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Charter schools are tuition-free, independent public schools exempt from most of the rules, regulations, and statutes that apply to other public schools. Charter school legislation was originally passed in 1996 to:
- Provide increased choice and learning opportunities (with special emphasis on students who are at risk of academic failure or academically gifted).
- Encourage creative teaching methods.
- Share best practices with traditional public schools.
- Offer new professional opportunities for educators.
Charter schools are required to participate in the state’s accountability program and administer end-ofgrade and end-of course tests, and provide data needed for NC School Report Cards.
However, unlike traditional public schools, charter schools:
- Are not governed by an elected board. For-profit companies may manage them, and there is no requirement that board members reside in North Carolina.
- Have no curriculum requirements.
- Have no restrictions on class size.
- Can expand by one grade level beyond what is currently offered without approval from the NC State Board of Education if it has been “open for three years and has not been identified as inadequately performing.”
- Are not required to have all teachers licensed—only 50 percent of teachers must be licensed.
- Are not required to hold teacher workdays for professional training and development.
- Are not required to provide transportation to students, and those that do provide transportation are not subject to the same safety standards as are traditional public schools.
- Are not required to provide free and reduced price lunches for students living in poverty.
- Are not required to protect students against discrimination based on sexual orientation and gender identity.
- Are exempt from public bidding laws that protect how tax dollars are spent.
The cap on the maximum number of charter schools allowed (100) was lifted in 2012. In 2012, nearly 45,000 students were enrolled in charter schools. Currently, 148 charter schools operate in North Carolina, serving nearly 58,000 students, or 3.8 percent of the total number of students who attend traditional public schools.
An additional 14 charter schools will open in August 2015. Of the schools opening in 2015, three were previously approved and granted a delay, while 11 were approved in September 2014. The Office of Charter Schools received 40 applications to open charter schools in 2016; this is down from 71 applications received last year. Of the 40 applications, 14 will contract with for-profit educational management organizations to operate their schools.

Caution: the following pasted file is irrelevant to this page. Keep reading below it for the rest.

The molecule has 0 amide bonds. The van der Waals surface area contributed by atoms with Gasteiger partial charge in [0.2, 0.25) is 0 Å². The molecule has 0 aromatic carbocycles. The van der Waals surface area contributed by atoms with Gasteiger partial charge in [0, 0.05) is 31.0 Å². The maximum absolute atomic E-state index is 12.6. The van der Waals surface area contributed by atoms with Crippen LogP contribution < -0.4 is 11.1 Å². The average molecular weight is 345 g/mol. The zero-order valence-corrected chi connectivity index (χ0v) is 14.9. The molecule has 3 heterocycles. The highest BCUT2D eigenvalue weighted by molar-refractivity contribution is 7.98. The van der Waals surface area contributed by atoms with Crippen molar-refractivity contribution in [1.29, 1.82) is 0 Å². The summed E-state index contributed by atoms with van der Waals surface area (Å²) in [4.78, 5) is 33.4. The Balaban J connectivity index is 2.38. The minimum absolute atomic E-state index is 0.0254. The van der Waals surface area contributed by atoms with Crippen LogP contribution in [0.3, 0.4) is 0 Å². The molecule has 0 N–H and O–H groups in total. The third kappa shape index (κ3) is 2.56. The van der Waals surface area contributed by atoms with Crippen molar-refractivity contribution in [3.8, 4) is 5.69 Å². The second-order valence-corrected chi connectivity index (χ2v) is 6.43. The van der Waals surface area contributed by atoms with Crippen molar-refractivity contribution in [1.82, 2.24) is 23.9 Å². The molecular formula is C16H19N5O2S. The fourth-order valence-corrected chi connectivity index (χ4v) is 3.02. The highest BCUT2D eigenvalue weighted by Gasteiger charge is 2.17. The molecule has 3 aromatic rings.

What are the concerns about Charter Schools?
- Impact on local public school districts: Reducing funds from public schools often forced to reduce staff, programs, and other basic expenditures.
- Oversight: the State Board of Education has a small staff charged with evaluating applications and tracking charter success. Further, in September 2014, the Board approved a fast-track process for existing charters (including chains) to expand the number of schools they operate.
- Student outcomes: 34 of North Carolina’s 100 charter schools failed to meet annual measurable objectives (2011-12).
- Racial isolation: The majority of NC charter schools are racially segregated and many serve lower proportions of low-income students. 2013 legislation (HB250) eliminated the requirement that charter schools “reasonably reflect the racial and ethnic composition” in the area where the school is located; charters are only required to “make efforts” to match the demographics of the school’s location. Further students of color are suspended at two to three times the rate of other students.
- Public assets can become private assets: a failing charter can be taken over by a new entity such as a private school, instead of being closed. The school’s assets would then be transferred to the new operator, not back to the state taxpayers.
It is for these reasons that many education experts advocate for a limited number of truly innovative, not-for-profit charter schools designed to work with local school districts, managed with careful local and state oversight.
Best Practices for charter schools:
- Only be granted a charter if the proposed school will offer an educational experience that is qualitatively different from what is available in traditional public schools.
- Maintain fidelity to the original concept of charters, including the sharing of best practices with traditional public schools.
- Not be operated by private, for-profit entities.
- Work in partnership with local school districts. Charter schools should have limited impact on long-term planning including capital, facilities, and enrollment.
- Be held to the same careful oversight, accountability, and transparency regarding academic standards and financial review as traditional public schools.
- Be required to offer free and reduced lunch, safe and reliable transportation, and services for students with disabilities, limited English proficient students, and academically gifted students.
- “Reasonably reflect the racial and ethnic composition” in the area where the school is located.
- Protect students against discrimination on all accounts to promote a comfortable and just learning environment.
Source: Please see our website for more research, citations and information on this topic.
Last revised: September 30, 2014